It’s fair to say that every version of the all-new Range Rover comes with good equipment levels and an impressive engine. But with two diesels and a 5.0-litre V8 petrol now on offer, and three trims with huge price differences between them, it’s still crucial to make the right choices.
In this class, kit levels and powertrain choice will have a big impact on resale values as well as your general enjoyment of this pricey luxury SUV.
Which engine should you go for?
This is an easy decision. The big news is the arrival of a new 3.0-litre V6 turbodiesel. Putting out 255bhp and 442lb ft of torque, it delivers useful and rewarding acceleration when you need it before settling to an almost inaudible hush when not under load.
It will also return average economy of 33.2mpg according to our True MPG tests, which is a healthy figure for such a heavy car that will also hit 60mph in 7.4sec.
All cars come with Land Rover’s Terrain Response 2 automatic four-wheel-drive system and a new eight-speed automatic gearbox, which is seriously good regardless of the engine it’s connected to.
Other options are the 335bhp 4.4 V8 turbodiesel, badged SDV8, which is even more potent but less refined and substantially thirstier than the TDV6. It does benefit from good resale values; retaining the same 60% of its value after three years as the TDV6.
The 503bhp 5.0-litre V8 supercharged model is brilliant, but unjustifiable. It delivers sports car performance, with 0-60mph dispatched in just 5.1 seconds, but it comes at enormous cost thanks to poor economy – you’ll be lucky to achieve the claimed average economy of 20.5mpg – and its value will plummet.
Which trim should you choose?
There are three trims available: Vogue, Vogue SE and Autobiography. If you want the 5.0 V8, then it’s top-spec Autobiography or nothing – another reason to go for one of the diesels, which are both available with all trims.
Even Vogue models are generously specced with an eight-inch colour touch-screen, sat-nav, DAB radio and USB connection, three-zone climate control, front and rear parking sensors, rear camera, leather interior, cruise control, digital TV and Bluetooth. So if purchase price is a priority you won’t be disappointed with the entry-level model.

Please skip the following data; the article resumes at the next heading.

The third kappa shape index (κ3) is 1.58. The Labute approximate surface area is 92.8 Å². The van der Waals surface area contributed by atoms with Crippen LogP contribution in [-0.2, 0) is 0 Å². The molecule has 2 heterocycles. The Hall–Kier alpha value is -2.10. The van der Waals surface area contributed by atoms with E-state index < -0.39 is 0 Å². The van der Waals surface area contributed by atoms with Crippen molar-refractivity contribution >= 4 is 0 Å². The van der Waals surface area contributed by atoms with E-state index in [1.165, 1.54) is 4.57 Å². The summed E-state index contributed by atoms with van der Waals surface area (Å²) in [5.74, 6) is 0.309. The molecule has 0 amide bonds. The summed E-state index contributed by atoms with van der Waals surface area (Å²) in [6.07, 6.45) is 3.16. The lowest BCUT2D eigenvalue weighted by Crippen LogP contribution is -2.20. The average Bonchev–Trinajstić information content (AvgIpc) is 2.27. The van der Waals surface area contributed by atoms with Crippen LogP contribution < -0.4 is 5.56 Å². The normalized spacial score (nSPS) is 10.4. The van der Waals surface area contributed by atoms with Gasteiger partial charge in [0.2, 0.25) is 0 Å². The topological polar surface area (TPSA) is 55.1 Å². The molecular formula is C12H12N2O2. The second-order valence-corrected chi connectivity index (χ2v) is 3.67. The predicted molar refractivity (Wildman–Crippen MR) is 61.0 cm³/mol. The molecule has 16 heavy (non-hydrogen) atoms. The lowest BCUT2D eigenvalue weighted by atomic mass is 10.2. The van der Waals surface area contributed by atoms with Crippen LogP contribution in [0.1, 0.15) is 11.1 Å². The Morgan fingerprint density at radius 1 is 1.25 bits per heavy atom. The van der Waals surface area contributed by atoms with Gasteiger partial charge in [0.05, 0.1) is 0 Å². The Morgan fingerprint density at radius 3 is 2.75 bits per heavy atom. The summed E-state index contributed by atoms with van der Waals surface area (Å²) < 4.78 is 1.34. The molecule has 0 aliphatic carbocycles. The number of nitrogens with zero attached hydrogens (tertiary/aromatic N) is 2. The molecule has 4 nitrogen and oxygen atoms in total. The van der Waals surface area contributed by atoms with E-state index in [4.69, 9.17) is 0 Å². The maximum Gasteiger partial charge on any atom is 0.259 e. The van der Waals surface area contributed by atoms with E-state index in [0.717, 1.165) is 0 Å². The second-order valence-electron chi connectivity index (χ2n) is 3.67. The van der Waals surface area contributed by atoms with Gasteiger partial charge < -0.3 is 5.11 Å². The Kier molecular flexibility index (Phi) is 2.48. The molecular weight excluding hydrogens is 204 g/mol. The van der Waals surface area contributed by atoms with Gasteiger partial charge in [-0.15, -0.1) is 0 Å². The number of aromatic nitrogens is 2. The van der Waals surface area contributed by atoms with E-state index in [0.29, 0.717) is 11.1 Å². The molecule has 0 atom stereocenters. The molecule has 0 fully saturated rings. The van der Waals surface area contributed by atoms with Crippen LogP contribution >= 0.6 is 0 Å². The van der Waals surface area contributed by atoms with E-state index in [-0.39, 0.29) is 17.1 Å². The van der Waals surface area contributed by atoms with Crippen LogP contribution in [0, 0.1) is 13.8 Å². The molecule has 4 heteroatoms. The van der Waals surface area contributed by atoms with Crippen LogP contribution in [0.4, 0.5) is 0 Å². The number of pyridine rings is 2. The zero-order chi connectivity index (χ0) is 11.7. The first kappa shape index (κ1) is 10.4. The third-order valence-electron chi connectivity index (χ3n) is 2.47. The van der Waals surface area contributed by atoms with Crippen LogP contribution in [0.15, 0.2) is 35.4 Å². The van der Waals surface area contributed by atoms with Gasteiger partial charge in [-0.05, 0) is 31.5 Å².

However, the Vogue SE adds an extra padding of luxury and should be easier to sell. It does cost a whopping £6600 more than the Vogue, but that includes 'dual-view' front screen (which allows front passengers to use the sat-nav screen for different functions to the driver), uprated Meridian audio system, higher quality leather finish, soft-close doors, garage door opener, adaptive cruise control, and automatic and adaptive xenon headlamps.
We’d steer clear of the Autobiography trim. It is impressively loaded with spec, including a full panoramic glass roof, blind-spot monitor and surround camera parking system, but it doesn’t justify the £10k premium.
What options should you choose?
Not many. Opt for the mid-spec Vogue SE, and you can happily get away without adding anything else and you’ll still have a satisfyingly plush Range Rover. However, if you can stretch to it, the full panoramic sunroof is a worth the £1500 it costs.
If you regularly carry kids, the rear entertainment system with its twin rear screens and headphones, is also worth the £1500 asking price (though you’ll also have to get the £400 winged front headrests) and – as with the sunroof – will add to the car’ appeal and value come resale time.
Range Rover Vogue SE TDV6 £77,895
Full size panoramic glass roof £1500.
Rear entertainment system (including compulsory £400 winged headrests) £1900.
How to haggle for a Range Rover
Currently there are no discounts to be had on the Range Rover. Expect to see savings start to be available in spring 2013.
Our reviews are based on hard data and thorough testing in the real world.
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